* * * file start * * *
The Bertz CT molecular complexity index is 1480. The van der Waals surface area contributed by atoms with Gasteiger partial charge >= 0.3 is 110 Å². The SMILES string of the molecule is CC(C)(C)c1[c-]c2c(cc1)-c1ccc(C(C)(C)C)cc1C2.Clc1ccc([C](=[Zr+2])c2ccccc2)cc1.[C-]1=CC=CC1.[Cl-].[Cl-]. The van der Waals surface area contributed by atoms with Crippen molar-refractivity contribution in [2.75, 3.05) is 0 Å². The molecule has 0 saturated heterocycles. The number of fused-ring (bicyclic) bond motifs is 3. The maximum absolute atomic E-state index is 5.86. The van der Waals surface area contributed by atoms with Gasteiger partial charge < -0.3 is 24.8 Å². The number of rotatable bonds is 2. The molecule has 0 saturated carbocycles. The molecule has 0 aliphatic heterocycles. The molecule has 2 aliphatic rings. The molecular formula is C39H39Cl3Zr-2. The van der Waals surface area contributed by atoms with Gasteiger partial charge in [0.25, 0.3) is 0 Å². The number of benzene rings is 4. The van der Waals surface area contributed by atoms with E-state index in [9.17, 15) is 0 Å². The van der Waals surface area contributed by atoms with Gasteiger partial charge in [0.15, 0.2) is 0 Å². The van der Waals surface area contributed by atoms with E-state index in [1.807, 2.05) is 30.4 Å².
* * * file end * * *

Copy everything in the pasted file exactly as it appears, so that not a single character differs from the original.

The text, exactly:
The Bertz CT molecular complexity index is 1480. The van der Waals surface area contributed by atoms with Gasteiger partial charge >= 0.3 is 110 Å². The SMILES string of the molecule is CC(C)(C)c1[c-]c2c(cc1)-c1ccc(C(C)(C)C)cc1C2.Clc1ccc([C](=[Zr+2])c2ccccc2)cc1.[C-]1=CC=CC1.[Cl-].[Cl-]. The van der Waals surface area contributed by atoms with Crippen molar-refractivity contribution in [2.75, 3.05) is 0 Å². The molecule has 0 saturated heterocycles. The number of fused-ring (bicyclic) bond motifs is 3. The maximum absolute atomic E-state index is 5.86. The van der Waals surface area contributed by atoms with Gasteiger partial charge < -0.3 is 24.8 Å². The number of rotatable bonds is 2. The molecule has 0 saturated carbocycles. The molecule has 0 aliphatic heterocycles. The molecule has 2 aliphatic rings. The molecular formula is C39H39Cl3Zr-2. The van der Waals surface area contributed by atoms with Gasteiger partial charge in [0.25, 0.3) is 0 Å². The number of benzene rings is 4. The van der Waals surface area contributed by atoms with E-state index in [9.17, 15) is 0 Å². The van der Waals surface area contributed by atoms with Gasteiger partial charge in [0.15, 0.2) is 0 Å². The van der Waals surface area contributed by atoms with E-state index in [1.807, 2.05) is 30.4 Å².